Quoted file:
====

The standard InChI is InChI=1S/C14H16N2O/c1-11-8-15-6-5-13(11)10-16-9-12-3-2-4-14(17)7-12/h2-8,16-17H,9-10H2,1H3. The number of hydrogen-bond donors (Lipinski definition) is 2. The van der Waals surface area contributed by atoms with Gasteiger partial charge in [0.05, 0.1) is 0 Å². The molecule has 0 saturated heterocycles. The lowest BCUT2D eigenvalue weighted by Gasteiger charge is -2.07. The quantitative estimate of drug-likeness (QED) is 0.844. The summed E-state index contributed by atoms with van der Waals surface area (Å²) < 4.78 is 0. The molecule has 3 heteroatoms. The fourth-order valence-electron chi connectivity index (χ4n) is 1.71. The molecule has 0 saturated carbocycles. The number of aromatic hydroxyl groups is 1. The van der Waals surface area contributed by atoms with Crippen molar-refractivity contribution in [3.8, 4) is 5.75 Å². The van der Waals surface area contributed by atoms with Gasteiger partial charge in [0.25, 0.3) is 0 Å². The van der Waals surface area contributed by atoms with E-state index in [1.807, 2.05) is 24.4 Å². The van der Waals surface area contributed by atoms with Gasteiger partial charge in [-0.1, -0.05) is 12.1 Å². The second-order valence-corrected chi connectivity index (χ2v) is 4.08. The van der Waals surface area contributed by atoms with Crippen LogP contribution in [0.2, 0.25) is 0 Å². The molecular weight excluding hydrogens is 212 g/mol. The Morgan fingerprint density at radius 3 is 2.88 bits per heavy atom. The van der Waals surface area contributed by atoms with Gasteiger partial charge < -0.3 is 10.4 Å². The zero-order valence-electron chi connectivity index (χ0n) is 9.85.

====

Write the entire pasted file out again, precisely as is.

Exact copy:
The standard InChI is InChI=1S/C14H16N2O/c1-11-8-15-6-5-13(11)10-16-9-12-3-2-4-14(17)7-12/h2-8,16-17H,9-10H2,1H3. The number of hydrogen-bond donors (Lipinski definition) is 2. The van der Waals surface area contributed by atoms with Gasteiger partial charge in [0.05, 0.1) is 0 Å². The molecule has 0 saturated heterocycles. The lowest BCUT2D eigenvalue weighted by Gasteiger charge is -2.07. The quantitative estimate of drug-likeness (QED) is 0.844. The summed E-state index contributed by atoms with van der Waals surface area (Å²) < 4.78 is 0. The molecule has 3 heteroatoms. The fourth-order valence-electron chi connectivity index (χ4n) is 1.71. The molecule has 0 saturated carbocycles. The number of aromatic hydroxyl groups is 1. The van der Waals surface area contributed by atoms with Crippen molar-refractivity contribution in [3.8, 4) is 5.75 Å². The van der Waals surface area contributed by atoms with Gasteiger partial charge in [0.25, 0.3) is 0 Å². The van der Waals surface area contributed by atoms with E-state index in [1.807, 2.05) is 24.4 Å². The van der Waals surface area contributed by atoms with Gasteiger partial charge in [-0.1, -0.05) is 12.1 Å². The second-order valence-corrected chi connectivity index (χ2v) is 4.08. The van der Waals surface area contributed by atoms with Crippen LogP contribution in [0.2, 0.25) is 0 Å². The molecular weight excluding hydrogens is 212 g/mol. The Morgan fingerprint density at radius 3 is 2.88 bits per heavy atom. The van der Waals surface area contributed by atoms with Gasteiger partial charge < -0.3 is 10.4 Å². The zero-order valence-electron chi connectivity index (χ0n) is 9.85.